NFFC’s Progressive Farm Bill Platform Offers Policies Placing Family Farmers First

NFFCPress Room


Jordan Treakle
National Program Coordinator
(202) 543-5675

Antonio Tovar
Senior Policy Associate
(202) 543-5675

NFFC’s Progressive Farm Bill Platform Offers Policies Placing Family Farmers First

Washington, DC, February 23, 2023

Today, the National Family Farm Coalition released its 2023 Farm Bill Platform urging lawmakers to pass a suite of policy proposals that prioritize consumers, family farmers and ranchers, and rural communities over the profits of corporate agribusinesses.

Big Ag and structurally problematic farm policy continue to undermine family farms and ranches, leading to the drastic loss of generational wealth, depressed rural communities, and a highly concentrated food and farm system vulnerable to disruption—problems largely ignored by Congress and government agencies.

The Farm Bill opens an important opportunity to reverse these trends and ensure good food for all, prosperous local economies, and healthy ecosystems. NFFC’s 2023 Farm Bill platform includes policy proposals that bolster a more equitable, fair food system. Its four primary policy priorities are:

– Dairy reform based on supply management and price floors
– Stronger land access for historically underserved farmers and communities
– Improved access to agricultural credit
– Equitable implementation of USDA debt relief.

NFFC policy proposals include passing the new Milk From Family Dairies Act; enhancing the Heirs’ Property Relending Program; extending the farm foreclosure moratorium; and helping farmers access Inflation Reduction Act funds without imposing unnecessary tax burdens.

Additional recommendations include increased funding for the Local Agriculture Market Program (LAMP), stronger antitrust regulations, a moratorium on agribusiness mergers, and focused efforts to dismantle corporate agribusiness monopolies.

While these demands to Congress are not new, NFFC recognizes that family-scale farmers, especially farmers of color, continue to lose ground – literally and figuratively – at alarming rates. For example, the number of dairy farms has fallen from more than 202,000 in 1987 to below 30,000 today. Meanwhile, the number of Black farmers peaked around 1910 at 925,000 and is fewer than 36,000 today. The backbone of rural America, small-scale family farms comprise 89% of all farms, yet more than 77% operate on razor-thin and shrinking profit margins of 10% or less.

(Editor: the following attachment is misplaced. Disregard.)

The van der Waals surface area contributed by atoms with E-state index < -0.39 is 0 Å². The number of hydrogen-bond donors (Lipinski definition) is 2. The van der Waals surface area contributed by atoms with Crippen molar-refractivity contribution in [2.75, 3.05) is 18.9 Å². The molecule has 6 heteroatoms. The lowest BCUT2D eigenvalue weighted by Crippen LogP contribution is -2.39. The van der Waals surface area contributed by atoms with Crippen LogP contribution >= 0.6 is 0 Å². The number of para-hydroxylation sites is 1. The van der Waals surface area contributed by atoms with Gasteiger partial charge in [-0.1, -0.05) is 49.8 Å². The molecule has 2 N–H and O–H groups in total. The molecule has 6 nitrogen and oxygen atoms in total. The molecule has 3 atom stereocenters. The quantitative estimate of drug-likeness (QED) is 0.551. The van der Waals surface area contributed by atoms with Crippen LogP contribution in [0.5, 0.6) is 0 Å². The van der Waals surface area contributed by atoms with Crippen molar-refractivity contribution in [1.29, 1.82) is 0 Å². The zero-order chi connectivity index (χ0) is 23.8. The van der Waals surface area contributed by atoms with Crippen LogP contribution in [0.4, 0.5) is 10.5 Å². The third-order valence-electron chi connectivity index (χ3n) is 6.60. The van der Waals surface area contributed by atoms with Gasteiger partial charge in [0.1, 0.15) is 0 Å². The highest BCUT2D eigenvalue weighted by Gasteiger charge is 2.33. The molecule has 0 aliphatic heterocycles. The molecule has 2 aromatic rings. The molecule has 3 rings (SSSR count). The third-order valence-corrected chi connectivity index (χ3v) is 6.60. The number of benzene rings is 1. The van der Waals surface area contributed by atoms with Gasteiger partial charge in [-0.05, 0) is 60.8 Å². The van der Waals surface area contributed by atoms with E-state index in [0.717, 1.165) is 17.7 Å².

As NFFC board president and retired organic dairy farmer, Jim Goodman, said,

“The 2023 Farm Bill needs to be an investment in local and regional food systems. COVID-19 highlighted the flaws of a food system that was more concerned with corporate profit than the needs of average people. Farmers want fair prices for their work, not the government subsidies of our current system that promotes overproduction and under-priced commodities to be dumped in a corporate-controlled global market. I think back to a time when farmers and laborers earned a fair wage, a time of commodity price floors, parity pricing and supply management—when rural communities were vibrant and we knew where our food came from.”

The Farm Bill has far-reaching impacts on food and agriculture. Our elected representatives in Congress have the opportunity to furnish food providers with access to land, credit, and fair prices to ensure an affordable, healthy, climate-and environment-friendly food supply for everyone living in America. Given the ongoing instability following COVID-19’s health and economic crisis, a common-sense Farm Bill that supports agroecology, rural communities, international human rights, and real environmental protection is a meaningful start to healing America.

Read more about NFFC’s 2023 Farm Bill Platform here.


Since 1986, National Family Farm Coalition has been mobilizing family farmers and ranchers to achieve fair prices, vibrant communities, and healthy foods free of corporate domination. Today, NFFC’s 31 member groups span 44 states and represent family farmers, ranchers, and fishing people across the United States. To learn more, visit